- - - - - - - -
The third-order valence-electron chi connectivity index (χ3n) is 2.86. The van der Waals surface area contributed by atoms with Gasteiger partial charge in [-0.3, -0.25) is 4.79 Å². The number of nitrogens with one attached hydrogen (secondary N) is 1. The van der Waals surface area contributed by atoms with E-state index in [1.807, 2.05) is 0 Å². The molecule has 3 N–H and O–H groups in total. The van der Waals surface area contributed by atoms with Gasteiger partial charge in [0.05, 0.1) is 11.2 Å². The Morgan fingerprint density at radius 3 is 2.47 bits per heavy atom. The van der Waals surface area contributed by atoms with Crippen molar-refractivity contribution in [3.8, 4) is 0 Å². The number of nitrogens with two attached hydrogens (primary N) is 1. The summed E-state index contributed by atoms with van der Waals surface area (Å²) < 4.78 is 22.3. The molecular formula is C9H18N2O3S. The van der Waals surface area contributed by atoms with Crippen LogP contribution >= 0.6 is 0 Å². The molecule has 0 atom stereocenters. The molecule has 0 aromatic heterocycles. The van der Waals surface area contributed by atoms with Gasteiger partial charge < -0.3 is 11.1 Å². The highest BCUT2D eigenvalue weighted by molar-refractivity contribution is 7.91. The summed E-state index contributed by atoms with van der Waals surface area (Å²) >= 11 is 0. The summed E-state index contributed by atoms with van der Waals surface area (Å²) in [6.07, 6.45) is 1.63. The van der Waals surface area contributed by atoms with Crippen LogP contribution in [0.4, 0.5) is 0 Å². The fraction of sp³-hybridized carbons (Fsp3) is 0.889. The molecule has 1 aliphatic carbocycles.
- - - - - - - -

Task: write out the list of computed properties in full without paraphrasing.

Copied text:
The third-order valence-electron chi connectivity index (χ3n) is 2.86. The van der Waals surface area contributed by atoms with Gasteiger partial charge in [-0.3, -0.25) is 4.79 Å². The number of nitrogens with one attached hydrogen (secondary N) is 1. The van der Waals surface area contributed by atoms with E-state index in [1.807, 2.05) is 0 Å². The molecule has 3 N–H and O–H groups in total. The van der Waals surface area contributed by atoms with Gasteiger partial charge in [0.05, 0.1) is 11.2 Å². The Morgan fingerprint density at radius 3 is 2.47 bits per heavy atom. The van der Waals surface area contributed by atoms with Crippen molar-refractivity contribution in [3.8, 4) is 0 Å². The number of nitrogens with two attached hydrogens (primary N) is 1. The summed E-state index contributed by atoms with van der Waals surface area (Å²) < 4.78 is 22.3. The molecular formula is C9H18N2O3S. The van der Waals surface area contributed by atoms with Crippen LogP contribution >= 0.6 is 0 Å². The molecule has 0 atom stereocenters. The molecule has 0 aromatic heterocycles. The van der Waals surface area contributed by atoms with Gasteiger partial charge < -0.3 is 11.1 Å². The highest BCUT2D eigenvalue weighted by molar-refractivity contribution is 7.91. The summed E-state index contributed by atoms with van der Waals surface area (Å²) >= 11 is 0. The summed E-state index contributed by atoms with van der Waals surface area (Å²) in [6.07, 6.45) is 1.63. The van der Waals surface area contributed by atoms with Crippen LogP contribution in [0.4, 0.5) is 0 Å². The fraction of sp³-hybridized carbons (Fsp3) is 0.889. The molecule has 1 aliphatic carbocycles.